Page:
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What is Pharmacovigilance?

As per WHO: “Pharmacovigilance (PV) is defined as the science and activities relating to the detection, assessment, understanding and prevention of adverse effects or any other drug-related problem.

The aims of PV are to enhance patient care and patient safety in relation to the use of medicines; and to support public health programmes by providing reliable, balanced information for the effective assessment of the risk-benefit profile of medicines.”


PV is the science of collecting, monitoring, researching, evaluating and analysing evidence from health care providers and patients on the adverse effects of medicinal products, biologics, blood products, herbals, vaccines, medical devices, traditional and complementary medicinal products with a view to identifying new information on product-related hazards and preventing patient harms.

PV’s goals are to enhance patient safety regarding medicinal use by providing a system for collecting, evaluating and distributing data on drug safety. PV activities involve monitoring approved drugs and research medicines (IMPs) to:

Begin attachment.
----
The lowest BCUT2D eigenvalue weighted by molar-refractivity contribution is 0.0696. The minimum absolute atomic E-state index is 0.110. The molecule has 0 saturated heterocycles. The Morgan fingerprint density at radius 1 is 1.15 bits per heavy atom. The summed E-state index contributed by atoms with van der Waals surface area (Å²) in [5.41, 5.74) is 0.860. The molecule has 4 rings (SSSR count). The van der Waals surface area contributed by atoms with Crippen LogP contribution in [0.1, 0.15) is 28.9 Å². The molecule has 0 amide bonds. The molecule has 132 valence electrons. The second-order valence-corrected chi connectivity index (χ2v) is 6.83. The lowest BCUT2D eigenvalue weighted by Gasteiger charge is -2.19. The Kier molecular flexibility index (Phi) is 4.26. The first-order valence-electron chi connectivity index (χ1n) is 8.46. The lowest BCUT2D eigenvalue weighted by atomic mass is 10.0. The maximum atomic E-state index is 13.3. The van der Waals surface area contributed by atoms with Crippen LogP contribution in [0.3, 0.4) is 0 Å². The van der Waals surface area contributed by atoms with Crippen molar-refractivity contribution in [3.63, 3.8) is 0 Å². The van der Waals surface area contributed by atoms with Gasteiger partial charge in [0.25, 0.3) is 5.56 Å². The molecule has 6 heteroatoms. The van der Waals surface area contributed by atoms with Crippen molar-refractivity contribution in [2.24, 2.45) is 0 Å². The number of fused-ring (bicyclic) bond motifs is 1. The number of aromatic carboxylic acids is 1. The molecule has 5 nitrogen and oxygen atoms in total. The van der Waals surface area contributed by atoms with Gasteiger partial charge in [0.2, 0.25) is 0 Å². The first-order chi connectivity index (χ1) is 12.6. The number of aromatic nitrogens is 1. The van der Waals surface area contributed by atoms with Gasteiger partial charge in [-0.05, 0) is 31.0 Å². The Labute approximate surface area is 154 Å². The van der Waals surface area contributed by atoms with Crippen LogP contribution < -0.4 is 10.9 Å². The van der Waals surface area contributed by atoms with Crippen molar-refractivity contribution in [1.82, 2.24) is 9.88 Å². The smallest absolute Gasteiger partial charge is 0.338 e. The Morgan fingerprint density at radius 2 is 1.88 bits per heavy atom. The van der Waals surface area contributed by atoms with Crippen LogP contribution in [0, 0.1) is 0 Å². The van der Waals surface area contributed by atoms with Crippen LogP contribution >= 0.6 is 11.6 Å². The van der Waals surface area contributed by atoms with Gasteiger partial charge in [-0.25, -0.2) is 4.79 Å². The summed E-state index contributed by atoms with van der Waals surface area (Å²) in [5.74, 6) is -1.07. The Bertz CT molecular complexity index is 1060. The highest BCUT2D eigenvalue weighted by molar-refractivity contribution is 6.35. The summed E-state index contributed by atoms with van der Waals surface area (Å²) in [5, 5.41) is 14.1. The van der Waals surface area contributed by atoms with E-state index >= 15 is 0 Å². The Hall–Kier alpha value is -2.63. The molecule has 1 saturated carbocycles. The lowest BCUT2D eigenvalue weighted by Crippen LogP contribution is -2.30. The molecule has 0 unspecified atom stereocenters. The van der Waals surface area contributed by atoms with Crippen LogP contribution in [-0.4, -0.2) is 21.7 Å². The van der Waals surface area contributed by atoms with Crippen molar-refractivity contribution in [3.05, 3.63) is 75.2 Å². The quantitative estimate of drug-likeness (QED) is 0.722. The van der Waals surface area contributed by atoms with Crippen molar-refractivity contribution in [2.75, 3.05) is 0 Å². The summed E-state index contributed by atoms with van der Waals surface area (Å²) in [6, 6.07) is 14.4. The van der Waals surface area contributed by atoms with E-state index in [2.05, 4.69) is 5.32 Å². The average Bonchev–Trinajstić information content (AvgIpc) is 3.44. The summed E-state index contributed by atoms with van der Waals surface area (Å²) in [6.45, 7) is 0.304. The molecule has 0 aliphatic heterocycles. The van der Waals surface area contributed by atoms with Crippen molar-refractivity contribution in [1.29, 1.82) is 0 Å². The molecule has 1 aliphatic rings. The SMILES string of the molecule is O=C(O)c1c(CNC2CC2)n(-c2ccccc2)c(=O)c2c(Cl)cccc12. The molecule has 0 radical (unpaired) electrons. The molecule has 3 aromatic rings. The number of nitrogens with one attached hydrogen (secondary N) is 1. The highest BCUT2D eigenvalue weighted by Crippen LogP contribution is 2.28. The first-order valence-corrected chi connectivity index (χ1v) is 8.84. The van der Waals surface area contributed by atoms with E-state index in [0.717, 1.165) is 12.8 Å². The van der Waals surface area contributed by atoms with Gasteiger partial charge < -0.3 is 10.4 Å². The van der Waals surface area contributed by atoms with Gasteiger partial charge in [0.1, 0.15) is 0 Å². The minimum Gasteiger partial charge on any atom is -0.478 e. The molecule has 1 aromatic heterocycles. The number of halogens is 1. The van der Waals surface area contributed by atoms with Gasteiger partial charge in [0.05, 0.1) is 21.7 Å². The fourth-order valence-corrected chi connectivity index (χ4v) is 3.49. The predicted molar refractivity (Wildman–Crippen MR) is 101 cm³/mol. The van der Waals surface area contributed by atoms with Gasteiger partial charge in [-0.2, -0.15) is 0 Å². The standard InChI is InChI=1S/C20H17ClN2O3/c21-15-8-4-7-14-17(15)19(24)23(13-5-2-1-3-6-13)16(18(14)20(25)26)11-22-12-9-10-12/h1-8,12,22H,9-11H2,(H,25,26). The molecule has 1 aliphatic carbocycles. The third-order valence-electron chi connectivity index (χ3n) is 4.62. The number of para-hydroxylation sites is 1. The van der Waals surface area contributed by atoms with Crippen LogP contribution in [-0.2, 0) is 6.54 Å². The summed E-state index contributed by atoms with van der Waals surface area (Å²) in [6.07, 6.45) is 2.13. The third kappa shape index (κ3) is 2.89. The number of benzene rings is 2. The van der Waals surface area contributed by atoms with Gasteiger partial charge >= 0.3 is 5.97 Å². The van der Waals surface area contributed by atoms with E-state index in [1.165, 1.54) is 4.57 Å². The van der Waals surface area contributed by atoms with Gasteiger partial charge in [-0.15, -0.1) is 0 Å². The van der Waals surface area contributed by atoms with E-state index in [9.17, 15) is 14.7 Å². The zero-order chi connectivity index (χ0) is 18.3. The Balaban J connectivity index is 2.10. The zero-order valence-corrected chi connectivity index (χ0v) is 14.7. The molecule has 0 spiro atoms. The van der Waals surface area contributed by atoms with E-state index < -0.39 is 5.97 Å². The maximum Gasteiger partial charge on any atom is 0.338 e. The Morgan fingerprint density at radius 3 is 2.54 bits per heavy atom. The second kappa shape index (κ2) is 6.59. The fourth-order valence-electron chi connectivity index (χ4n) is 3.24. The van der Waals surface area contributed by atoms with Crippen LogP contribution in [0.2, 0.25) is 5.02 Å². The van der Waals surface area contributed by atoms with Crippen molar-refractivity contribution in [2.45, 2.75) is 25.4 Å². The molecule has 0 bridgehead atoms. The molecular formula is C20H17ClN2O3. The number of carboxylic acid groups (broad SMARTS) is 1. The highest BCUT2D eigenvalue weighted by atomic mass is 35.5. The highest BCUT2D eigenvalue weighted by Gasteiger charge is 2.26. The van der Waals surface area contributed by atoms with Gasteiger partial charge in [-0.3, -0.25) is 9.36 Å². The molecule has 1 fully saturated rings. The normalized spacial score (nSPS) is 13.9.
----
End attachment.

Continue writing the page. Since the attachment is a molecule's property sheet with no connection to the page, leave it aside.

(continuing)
• Determine previously unknown adverse reactions

• Detect changes in the frequency or severity of known adverse reactions

• Assess the risk / benefit of drugs to determine if measures are needed to improve safety

• Ensure the accuracy of information communicated to healthcare professionals and patients and ensure up-to – date information contained in PILs.

Why is Pharmacovigilance important?

Pharmacovigilance is key  to safety of drugs. PV analyses conducted in clinical trials of Phase I, Phase II and Phase III give drug companies data on the drug’s safety profile. Where necessary, these data may be used for further R&D or may be submitted to regulatory authorities to allow access to new markets.

Both PV practises in clinical research and those performed through medical professionals and consumers offer valuable insights into the pharmaceutical drug safety profile.

When identifying a new adverse reaction it is necessary to update the list of side effects on the label. Due to dangerous side effects, PV data can occasionally lead to the removal of a drug from the market (drug recall).

Scope of Pharmacovigilance